Monday, May 27, 2024

World Book Day: 15 Books By Black Women That Changed My Brain Chemistry

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As an avid reader, World Book Day shows me the power of imagination and story-telling. Books written by Black women have shaped my ambitions, fantasies, and fears. Their words have lifted and comforted me through some of my darkest times. They have also motivated me to reach beyond my surroundings and consider the perspectives of Black women who don’t share my personal history. 

Black women have taken me to the shores of Martha’s Vineyard and the streets of Paris, to glamorous late-night spots in Hollywood, and sweltering living rooms in Atlanta. I’ve stood over their shoulders as they grieved their loved ones, clasped my hands in excitement as their wildest dreams came true, and visited their home villages and family reunions. Through their words, I am able to immerse myself in their vision, setting my imagination ablaze as I become an extra in their stories. 

Black women excel in fiction and non-fiction. They invite readers into church pews, boardrooms, and trap houses. The work of women like Jasmine Mans, Demetria Lucas, and Terri Woods has inspired me to try telling stories that differ from mine. The experience of being a Black woman is not a monolith, and learning what struggles our sisters face helps us be better for ourselves and each other. 

World Book Day allows us to celebrate literature in all forms. We’ve been blessed to experience talented authors who use their imagination, wit, and wealth of knowledge to stimulate our brain cells and activate our creative minds. In honor of World Book Day, here are 15 Books by Black women that helped shape my life by permanently altering my brain chemistry. 

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1. The Wedding – Dorothy West

The Wedding A NOVEL By Dorothy West

Source:Penguin Random House

Luscious prose introduced me to the idea of well-to-do Black communities for the  first time in this classic novel. Thanks to this page-turner, the tittering gossip following a young lady’s choice to marry for love over stability took over my life. It helped me understand that there was more than one kind of pressure a young Black woman could face from her family.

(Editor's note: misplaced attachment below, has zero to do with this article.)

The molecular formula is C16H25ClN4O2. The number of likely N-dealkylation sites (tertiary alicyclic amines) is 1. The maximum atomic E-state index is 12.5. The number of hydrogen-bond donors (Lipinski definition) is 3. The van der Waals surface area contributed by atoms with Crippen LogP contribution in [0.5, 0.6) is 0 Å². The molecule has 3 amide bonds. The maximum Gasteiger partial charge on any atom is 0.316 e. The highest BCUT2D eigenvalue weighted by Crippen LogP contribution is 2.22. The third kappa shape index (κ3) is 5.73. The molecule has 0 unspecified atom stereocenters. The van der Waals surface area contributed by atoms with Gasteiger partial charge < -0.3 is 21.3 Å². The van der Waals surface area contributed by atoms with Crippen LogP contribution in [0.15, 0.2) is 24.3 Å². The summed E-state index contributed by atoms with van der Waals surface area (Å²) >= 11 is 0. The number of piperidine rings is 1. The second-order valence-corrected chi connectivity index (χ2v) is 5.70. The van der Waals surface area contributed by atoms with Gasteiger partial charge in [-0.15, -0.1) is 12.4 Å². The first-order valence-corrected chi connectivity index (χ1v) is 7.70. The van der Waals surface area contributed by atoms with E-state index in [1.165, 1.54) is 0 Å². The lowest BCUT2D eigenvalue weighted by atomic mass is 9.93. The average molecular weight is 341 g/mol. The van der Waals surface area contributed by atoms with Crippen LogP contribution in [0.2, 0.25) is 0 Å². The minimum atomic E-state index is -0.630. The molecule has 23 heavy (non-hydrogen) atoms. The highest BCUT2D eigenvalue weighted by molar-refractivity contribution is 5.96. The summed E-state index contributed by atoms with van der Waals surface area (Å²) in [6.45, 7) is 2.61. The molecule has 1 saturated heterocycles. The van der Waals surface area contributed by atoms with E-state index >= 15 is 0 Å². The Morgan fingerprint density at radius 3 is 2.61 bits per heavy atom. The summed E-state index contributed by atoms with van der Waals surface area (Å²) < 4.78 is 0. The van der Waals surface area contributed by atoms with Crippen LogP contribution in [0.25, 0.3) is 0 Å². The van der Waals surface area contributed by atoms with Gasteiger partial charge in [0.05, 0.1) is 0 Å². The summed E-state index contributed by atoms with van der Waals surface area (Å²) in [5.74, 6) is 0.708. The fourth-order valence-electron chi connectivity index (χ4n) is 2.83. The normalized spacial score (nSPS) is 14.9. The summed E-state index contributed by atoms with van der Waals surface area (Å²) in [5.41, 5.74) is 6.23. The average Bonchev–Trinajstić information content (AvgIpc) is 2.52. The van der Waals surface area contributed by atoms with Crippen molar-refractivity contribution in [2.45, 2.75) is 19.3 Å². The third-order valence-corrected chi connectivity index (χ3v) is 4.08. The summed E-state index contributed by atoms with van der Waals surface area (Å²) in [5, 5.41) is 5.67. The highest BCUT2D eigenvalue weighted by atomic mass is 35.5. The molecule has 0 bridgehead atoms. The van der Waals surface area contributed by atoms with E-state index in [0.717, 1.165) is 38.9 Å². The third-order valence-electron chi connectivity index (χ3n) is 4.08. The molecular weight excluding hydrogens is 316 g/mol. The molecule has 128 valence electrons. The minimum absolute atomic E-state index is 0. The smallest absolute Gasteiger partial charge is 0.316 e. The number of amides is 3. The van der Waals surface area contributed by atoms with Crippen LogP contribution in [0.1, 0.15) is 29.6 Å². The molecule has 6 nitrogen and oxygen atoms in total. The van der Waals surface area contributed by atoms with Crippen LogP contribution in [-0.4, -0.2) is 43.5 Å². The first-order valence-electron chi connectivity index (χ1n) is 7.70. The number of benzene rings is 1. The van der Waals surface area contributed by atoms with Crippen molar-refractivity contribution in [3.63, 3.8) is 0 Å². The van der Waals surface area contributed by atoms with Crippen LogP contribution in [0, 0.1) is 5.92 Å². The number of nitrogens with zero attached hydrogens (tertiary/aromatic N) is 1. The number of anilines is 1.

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2. Pushout: The Criminalization of Black Girls in Schools – Monique W. Morris

Pushout: The Criminalization of Black Girls in Schools

Source:The New Press

Black girls are denied a full education due to presumptions about their attitudes. I saw myself in this book like I never had before. It follows the differences in how a raised hand or a piqued curiosity can be destroyed through systemic discrimination. It was academic research flooded with much-needed affirmation. 


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3. A Belle in Brooklyn: The Go-to Girl for Advice on Living Your Best Single Life – Demetria Lucas

A Belle In Brooklyn

Source:Simon & Schuster

This collection of essays from the woman the Washington Post dubbed the “Black Carrie Bradshaw” is Sex and The City inspired a generation of young Black girls to aim higher. It was a colorful collection of personal stories with universal appeal. 


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4. Silver Sparrow – Tayari Jones

Tayari Jones Silver Sparrow

Source:Hachette Book Group

Bare minimum baby daddy syndrome rears its ugly head in this novel from the author of An American Marriage. Bigamy, jealousy, and denial make for a powerful story. It’s an unforgettable tale that will remind you of the importance of self-worth. 


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5. You Can’t Touch My Hair

You Can't Touch My Hair

Source:Penguin Random House

Robinson uses her superior sense of humor to discuss microaggressions, money management, romance, and more. The book presents a picture of what it is like to not fit the expectations many have for the Black women in their lives and how exhausting it is to translate one’s right to autonomy to strangers.